Why even Spray-can is Way Too Slow (for my purposes)

Wilco Koorn

In a previous blog I discussed the speed of the Spray-can web-server and mentioned some measurements I did. My co-worker Age Mooij, committer on the Spray project, pointed me at 'weighttp' (see weighttp at github) a tool for benchmarking web servers. Cool! Of course I now had to do more experiments and so I did. I found out Spray-can is way too slow for my purposes and here's why.

Recall I am after handling peak-loads on the net. Part of the solution (no details here, sorry, maybe later) I have in mind is handing out an integer number. Therefore the Spray-can server just issues a number at this time. Age suggested this weighttp command:

weighttp -n 100000 -c 100 -t 4 -k 'http://localhost:8080/dispatcher'

And so I did. I got:

finished in 2 sec, 302 millisec and 196 microsec, 43436 req/s, 5594 kbyte/s

There is no typo in this, I got a throughput of 43k requests per second. Now that is impressive. When doing ten times more:

weighttp -n 1000000 -c 100 -t 4 -k 'http://localhost:8080/dispatcher'

I even get:

finished in 13 sec, 797 millisec and 56 microsec, 72479 req/s, 9420 kbyte/s

That's almost a throughput of 73k requests/sec!!! On a laptop! And I'm not even using the latest Spray-can version which is supposedly even faster.

BUT

Note the usage of the '-k' switch. It is the "keep alive" switch. Here's what happens when you do not use it:

weighttp -n 100000 -c 100 -t 4 'http://localhost:8080/dispatcher'

I get:

finished in 217 sec, 972 millisec and 939 microsec, 458 req/s, 68 kbyte/s

Que? A throughput of only about 450 requests / second? What the F? So I dug into this "keep alive" some more. My good friend Google came up with persistent http connections and I read some more here: KeepAlive Nonsense

Where does this leave me? Well, I learned Spray-can has beyond excellent performance when keeping the connection open. For my purpose, peak load handling, this is irrelevant, as I want to handle about 200k requests within 10 seconds but these requests will come in from different clients. Therefore the experiment without the '-k' switch is closer to reality. Ergo even Spray-can is way too slow for my purposes. Back to the drawing table. I learned a lot today.

Comments (6)

  1. Age Mooij - Reply

    August 21, 2013 at 12:51 pm

    Did you try the latest version of spray? M8 and later are way faster and might have solved this problem already.

    Did you do any kind of custom configuration? There are a lot of knobs to turn. Have a look at the well-documented reference configuration: https://github.com/spray/spray/blob/master/spray-can/src/main/resources/reference.conf and then have a look at the configuration used for the Spray server-benchmark project: https://github.com/spray/spray/blob/master/examples/spray-can/server-benchmark/src/main/resources/application.conf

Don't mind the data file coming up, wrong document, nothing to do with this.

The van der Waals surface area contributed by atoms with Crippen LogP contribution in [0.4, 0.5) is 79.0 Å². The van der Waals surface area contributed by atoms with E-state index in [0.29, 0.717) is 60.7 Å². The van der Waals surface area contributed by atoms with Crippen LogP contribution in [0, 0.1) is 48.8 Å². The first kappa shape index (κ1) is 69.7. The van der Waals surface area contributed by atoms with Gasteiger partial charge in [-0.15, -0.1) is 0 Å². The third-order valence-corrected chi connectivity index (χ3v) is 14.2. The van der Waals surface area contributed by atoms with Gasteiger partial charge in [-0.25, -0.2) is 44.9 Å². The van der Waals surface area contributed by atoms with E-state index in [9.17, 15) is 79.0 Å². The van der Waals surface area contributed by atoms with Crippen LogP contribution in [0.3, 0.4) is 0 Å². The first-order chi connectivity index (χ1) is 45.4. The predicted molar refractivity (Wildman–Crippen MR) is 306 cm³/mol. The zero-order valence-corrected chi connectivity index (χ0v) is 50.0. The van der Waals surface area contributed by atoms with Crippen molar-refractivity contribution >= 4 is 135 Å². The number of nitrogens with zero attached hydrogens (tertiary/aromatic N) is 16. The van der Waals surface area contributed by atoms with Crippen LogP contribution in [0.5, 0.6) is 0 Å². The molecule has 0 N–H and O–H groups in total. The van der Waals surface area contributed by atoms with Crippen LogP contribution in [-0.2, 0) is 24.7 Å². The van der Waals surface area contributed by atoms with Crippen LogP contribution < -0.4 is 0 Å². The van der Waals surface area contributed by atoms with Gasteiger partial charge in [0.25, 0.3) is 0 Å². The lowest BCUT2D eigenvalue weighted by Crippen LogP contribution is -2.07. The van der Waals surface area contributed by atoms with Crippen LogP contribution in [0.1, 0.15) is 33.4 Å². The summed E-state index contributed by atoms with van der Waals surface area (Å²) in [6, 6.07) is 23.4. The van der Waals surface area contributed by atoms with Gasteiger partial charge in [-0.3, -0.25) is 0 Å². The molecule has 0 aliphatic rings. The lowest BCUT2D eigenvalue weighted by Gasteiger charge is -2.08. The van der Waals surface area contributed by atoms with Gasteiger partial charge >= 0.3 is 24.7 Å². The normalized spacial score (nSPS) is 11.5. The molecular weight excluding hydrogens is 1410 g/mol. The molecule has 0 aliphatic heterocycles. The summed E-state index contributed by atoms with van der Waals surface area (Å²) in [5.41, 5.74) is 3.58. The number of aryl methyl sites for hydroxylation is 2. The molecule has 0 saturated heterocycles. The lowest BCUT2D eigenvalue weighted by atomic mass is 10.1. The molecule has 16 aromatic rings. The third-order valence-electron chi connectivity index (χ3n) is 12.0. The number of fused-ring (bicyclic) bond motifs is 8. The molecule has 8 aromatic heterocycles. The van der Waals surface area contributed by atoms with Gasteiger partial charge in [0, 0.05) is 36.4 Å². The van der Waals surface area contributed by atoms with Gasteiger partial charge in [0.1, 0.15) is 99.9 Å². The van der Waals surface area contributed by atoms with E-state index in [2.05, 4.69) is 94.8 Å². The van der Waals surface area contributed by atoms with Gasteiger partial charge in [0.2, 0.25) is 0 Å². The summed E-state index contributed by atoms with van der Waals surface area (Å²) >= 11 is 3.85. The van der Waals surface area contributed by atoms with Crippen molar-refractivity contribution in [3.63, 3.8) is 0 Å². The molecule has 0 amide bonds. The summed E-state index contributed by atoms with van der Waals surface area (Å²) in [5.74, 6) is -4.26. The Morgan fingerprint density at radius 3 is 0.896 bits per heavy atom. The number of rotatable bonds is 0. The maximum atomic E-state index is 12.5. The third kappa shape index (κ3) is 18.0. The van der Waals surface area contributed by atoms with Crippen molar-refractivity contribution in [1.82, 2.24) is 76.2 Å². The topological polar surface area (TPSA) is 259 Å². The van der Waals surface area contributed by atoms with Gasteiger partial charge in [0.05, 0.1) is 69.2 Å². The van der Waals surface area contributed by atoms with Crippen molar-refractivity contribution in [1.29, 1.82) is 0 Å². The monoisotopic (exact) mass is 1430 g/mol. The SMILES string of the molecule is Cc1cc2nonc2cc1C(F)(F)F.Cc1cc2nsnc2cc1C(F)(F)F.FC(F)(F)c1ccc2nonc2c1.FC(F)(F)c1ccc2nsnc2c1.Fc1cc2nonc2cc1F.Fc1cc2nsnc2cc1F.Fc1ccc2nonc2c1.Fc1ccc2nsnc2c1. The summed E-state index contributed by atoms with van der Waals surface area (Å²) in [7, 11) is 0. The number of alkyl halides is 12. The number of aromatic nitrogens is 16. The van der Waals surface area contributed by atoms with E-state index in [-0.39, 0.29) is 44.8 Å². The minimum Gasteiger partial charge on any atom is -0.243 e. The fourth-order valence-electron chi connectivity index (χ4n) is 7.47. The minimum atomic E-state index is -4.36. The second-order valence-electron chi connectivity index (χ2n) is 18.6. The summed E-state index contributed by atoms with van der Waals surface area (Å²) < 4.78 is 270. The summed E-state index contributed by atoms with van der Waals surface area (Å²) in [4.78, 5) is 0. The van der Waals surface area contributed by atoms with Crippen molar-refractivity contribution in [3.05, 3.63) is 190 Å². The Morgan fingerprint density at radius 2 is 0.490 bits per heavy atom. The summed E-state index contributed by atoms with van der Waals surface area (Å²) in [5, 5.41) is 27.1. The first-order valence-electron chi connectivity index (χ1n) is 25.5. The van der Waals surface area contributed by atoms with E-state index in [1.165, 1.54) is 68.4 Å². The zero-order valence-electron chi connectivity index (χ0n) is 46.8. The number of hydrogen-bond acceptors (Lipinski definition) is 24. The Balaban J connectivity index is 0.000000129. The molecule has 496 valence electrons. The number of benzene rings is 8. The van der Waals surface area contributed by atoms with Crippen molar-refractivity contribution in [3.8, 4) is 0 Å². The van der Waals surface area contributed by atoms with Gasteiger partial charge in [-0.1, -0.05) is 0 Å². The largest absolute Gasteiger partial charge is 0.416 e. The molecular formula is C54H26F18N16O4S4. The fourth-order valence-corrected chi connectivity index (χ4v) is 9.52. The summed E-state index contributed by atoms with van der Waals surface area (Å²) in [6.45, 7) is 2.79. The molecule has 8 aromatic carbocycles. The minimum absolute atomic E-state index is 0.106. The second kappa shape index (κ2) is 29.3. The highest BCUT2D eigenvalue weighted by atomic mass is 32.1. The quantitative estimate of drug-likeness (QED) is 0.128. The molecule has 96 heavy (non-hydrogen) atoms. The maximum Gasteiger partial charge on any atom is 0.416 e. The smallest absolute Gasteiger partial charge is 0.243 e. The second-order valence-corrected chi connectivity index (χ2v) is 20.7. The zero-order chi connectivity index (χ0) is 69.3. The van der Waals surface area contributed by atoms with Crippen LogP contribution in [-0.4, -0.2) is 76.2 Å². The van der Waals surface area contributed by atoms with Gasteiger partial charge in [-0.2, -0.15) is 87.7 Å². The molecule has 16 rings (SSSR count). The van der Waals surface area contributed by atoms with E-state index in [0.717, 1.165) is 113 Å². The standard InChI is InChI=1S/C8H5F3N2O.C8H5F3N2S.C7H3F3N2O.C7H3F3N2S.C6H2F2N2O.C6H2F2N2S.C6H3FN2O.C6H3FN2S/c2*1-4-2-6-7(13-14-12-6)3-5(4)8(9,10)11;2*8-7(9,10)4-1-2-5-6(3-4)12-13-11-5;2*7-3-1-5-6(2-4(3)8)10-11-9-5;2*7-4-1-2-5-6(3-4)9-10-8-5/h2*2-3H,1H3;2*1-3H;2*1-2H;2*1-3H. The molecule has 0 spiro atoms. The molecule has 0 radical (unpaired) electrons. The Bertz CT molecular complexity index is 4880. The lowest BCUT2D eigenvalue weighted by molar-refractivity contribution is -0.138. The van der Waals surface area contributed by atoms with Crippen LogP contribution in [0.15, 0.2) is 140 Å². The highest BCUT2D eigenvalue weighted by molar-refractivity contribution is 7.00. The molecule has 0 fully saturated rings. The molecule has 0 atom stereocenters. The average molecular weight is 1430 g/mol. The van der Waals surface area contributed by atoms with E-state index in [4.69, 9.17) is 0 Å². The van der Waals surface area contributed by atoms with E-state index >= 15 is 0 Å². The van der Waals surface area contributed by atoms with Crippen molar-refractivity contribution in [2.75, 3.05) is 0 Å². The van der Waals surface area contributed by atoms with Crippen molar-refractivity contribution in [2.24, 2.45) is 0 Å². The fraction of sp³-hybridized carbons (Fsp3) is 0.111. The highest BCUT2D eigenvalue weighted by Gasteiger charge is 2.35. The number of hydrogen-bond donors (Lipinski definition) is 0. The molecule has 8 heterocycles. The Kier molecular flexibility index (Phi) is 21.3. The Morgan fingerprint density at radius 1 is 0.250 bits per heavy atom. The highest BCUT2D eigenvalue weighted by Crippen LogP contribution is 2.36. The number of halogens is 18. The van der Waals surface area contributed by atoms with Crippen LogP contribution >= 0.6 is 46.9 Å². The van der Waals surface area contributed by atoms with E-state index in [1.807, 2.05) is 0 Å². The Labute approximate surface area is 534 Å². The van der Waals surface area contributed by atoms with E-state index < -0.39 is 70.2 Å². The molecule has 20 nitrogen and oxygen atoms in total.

I would strongly urge you to discuss your requirements and your results on the Spray mailing list (https://groups.google.com/forum/#!forum/spray-user) or to create an issue if you believe something is not correct (https://github.com/spray/spray/issues).

  2. Armin Coralic - Reply

    August 21, 2013 at 10:00 pm

    I did a test with Tomcat 7 and Caucho resin. I have a servlet (GET) with the following code [number++; response.getWriter().print(number);] Here are the results:

    weighttp -n 100000 -c 100 -t 4 'http://localhost:8080/speed/test'

    Tomcat:
    finished in 4 sec, 748 millisec and 351 microsec, 21059 req/s, 2589 kbyte/s

    Caucho:
    finished in 4 sec, 226 millisec and 233 microsec, 23661 req/s, 2793 kbyte/s

    weighttp -n 100000 -c 100 -t 4 -k 'http://localhost:8080/speed/test'

    Tomcat:
    fnished in 2 sec, 600 millisec and 849 microsec, 38448 req/s, 4061 kbyte/s

    Caucho:
    finished in 2 sec, 365 millisec and 949 microsec, 42266 req/s, 4205 kbyte/s

    • Johannes - Reply

      August 23, 2013 at 3:02 pm

      @Armin: was that on the same machine as the original test? When it comes to connection establishment there's so much done already on the kernel level that it depends very much on the exact system configuration what kind of performance you get out of tests like this. Also, testing on localhost may not be comparable to what you get over a real network.

  3. Wilco Koorn - Reply

    August 23, 2013 at 12:53 pm

    @Age: I put my finding on the spray mailing list and added the interesting results of Armin's experiments.

    @Armin: Interesting! And many thanks! The results show a drop in throughput of about 50% which is way less than the drop I saw on Spray-can.

    • Nthalj - Reply

      November 1, 2013 at 4:59 am

      At 100k requests, your os is waiting on socket cleanup. The limiting factor here is most likely stale sockets that are eaiting to be reaped.

      Try doing 10k after a 5 minutes.

  4. sheatrevor - Reply

    August 12, 2015 at 2:26 am

    Your local client is running out of sockets. If you could execute a test using distributed clients on separate machines you would see much different results.

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